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Staff training in positive behaviour support (PBS) is a widespread treatment approach for challenging behaviour in adults with intellectual disability.
To evaluate whether such training is clinically effective in reducing challenging behaviour during routine care (trial registration: NCT01680276).
We carried out a multicentre, cluster randomised controlled trial involving 23 community intellectual disability services in England, randomly allocated to manual-assisted staff training in PBS (n = 11) or treatment as usual (TAU, n = 12). Data were collected from 246 adult participants.
No treatment effects were found for the primary outcome (challenging behaviour over 12 months, adjusted mean difference = −2.14, 95% CI: −8.79, 4.51) or secondary outcomes.
Staff training in PBS, as applied in this study, did not reduce challenging behaviour. Further research should tackle implementation issues and endeavour to identify other interventions that can reduce challenging behaviour.
Subglacially erupted Neogene basaltic hyaloclastites in lava-fed deltas in Antarctica were found to contain putative endolithic microborings preserved in fresh glass along hydrous alteration boundaries. The location and existence over the past 6 Ma of these lava deltas has exposed them to successive interglacials and subsequent percolation of the hyaloclastite with marine water. A statistical study of the hyaloclastites has found that endolithic microborings are distinctly more abundant within samples that show evidence for marine alteration, compared with those that have remained in a strictly freshwater (glacial) environment. Additionally, correlation between elevation and the abundance of microborings shows endolithic activity to be more prolific within lower elevation samples, where the hyaloclastites were influenced by marine fluids. Our study strongly suggests that endolithic microborings form more readily in marine-influenced, rather than freshwater environments. Indeed, marine fluids may be a necessary precondition for the microbial activity responsible. Thus, we suggest that the chemistry and origin of alteration fluids are controlling factors on the formation of endolithic microborings in basaltic glass. The study also contributes to the understanding of how endolithic microborings could be used as a biosignature on Mars, where basaltic lavas and aqueous alteration are known to have existed in the past.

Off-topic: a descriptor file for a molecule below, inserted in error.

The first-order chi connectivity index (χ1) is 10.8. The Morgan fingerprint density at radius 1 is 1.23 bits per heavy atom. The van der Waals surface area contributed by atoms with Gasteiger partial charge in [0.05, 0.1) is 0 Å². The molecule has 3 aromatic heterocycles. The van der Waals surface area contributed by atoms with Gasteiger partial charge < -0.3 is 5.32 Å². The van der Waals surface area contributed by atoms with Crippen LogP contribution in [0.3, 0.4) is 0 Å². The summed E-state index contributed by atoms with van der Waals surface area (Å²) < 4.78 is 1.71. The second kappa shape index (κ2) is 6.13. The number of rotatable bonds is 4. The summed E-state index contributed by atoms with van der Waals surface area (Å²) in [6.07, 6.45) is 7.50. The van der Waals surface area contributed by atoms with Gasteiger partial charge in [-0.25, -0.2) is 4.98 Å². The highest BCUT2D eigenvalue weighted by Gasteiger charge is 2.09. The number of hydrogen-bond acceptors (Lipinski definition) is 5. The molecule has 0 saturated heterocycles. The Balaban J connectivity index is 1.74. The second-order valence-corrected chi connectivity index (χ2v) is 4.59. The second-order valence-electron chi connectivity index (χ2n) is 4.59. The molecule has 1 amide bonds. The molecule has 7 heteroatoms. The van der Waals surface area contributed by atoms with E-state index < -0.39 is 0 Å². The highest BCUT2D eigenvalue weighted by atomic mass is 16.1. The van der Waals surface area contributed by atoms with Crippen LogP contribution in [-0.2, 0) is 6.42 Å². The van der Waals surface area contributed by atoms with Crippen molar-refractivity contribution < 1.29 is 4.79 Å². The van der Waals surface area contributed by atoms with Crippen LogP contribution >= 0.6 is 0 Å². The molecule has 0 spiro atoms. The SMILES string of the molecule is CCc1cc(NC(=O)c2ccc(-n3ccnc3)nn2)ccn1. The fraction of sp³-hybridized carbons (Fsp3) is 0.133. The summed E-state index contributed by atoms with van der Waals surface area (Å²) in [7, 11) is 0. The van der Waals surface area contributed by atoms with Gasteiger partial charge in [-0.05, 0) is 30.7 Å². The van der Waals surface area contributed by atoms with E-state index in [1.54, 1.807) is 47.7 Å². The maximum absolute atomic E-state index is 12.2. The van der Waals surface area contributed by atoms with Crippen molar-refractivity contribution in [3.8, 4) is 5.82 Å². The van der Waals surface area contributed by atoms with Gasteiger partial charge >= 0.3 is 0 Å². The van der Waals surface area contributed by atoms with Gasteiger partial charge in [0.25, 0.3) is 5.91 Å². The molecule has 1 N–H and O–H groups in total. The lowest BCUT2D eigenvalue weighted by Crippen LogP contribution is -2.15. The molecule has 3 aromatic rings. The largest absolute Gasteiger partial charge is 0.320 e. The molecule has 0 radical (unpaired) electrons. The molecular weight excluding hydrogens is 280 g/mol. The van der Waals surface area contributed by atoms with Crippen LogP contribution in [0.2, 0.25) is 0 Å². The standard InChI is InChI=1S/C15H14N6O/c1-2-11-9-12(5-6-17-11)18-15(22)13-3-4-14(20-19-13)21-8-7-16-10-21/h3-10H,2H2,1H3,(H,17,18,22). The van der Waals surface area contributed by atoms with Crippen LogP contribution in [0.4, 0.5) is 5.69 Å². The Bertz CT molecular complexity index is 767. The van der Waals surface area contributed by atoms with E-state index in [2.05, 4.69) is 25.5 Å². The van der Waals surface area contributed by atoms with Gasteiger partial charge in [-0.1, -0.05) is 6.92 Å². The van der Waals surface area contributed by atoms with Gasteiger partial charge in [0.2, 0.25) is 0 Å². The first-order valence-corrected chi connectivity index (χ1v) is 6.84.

Silicon carbide technology is rapidly developing into a production process. This is due to rapid progress in the development of high quality epitaxy and substrates. We report on the development of a resistively heated vertical reactor and it's application to homo-epitaxy and selective area growth. Epitaxial growth of 4H and 6H-SiC requires high temperatures (in excess of 1500°C). In this work we investigate resistive heating which offers advantages in cost, temperature uniformity and power efficiency of heating. However, resistive heating presents major technological challenges. Due to the power efficiencies possible with resistive heating we are able to obtain temperatures in excess of 1750°C. Using this system we have grown “state of the art” 4H and 6H-SiC. At 1580°C our background doping is p-type at a level of 3–5×1015cm−3 as measured by capacitance techniques in agreement with earlier results presented by investigators from Siemens Corp using a similar system. The background concentration increases by about an order of magnitude at 1680°C. This system has also been used to perform experiments with selective area growth of SiC using a graphite mask. This masking technology allows for the growth of SiC in specific regions at elevated temperature in excess of 1600°C.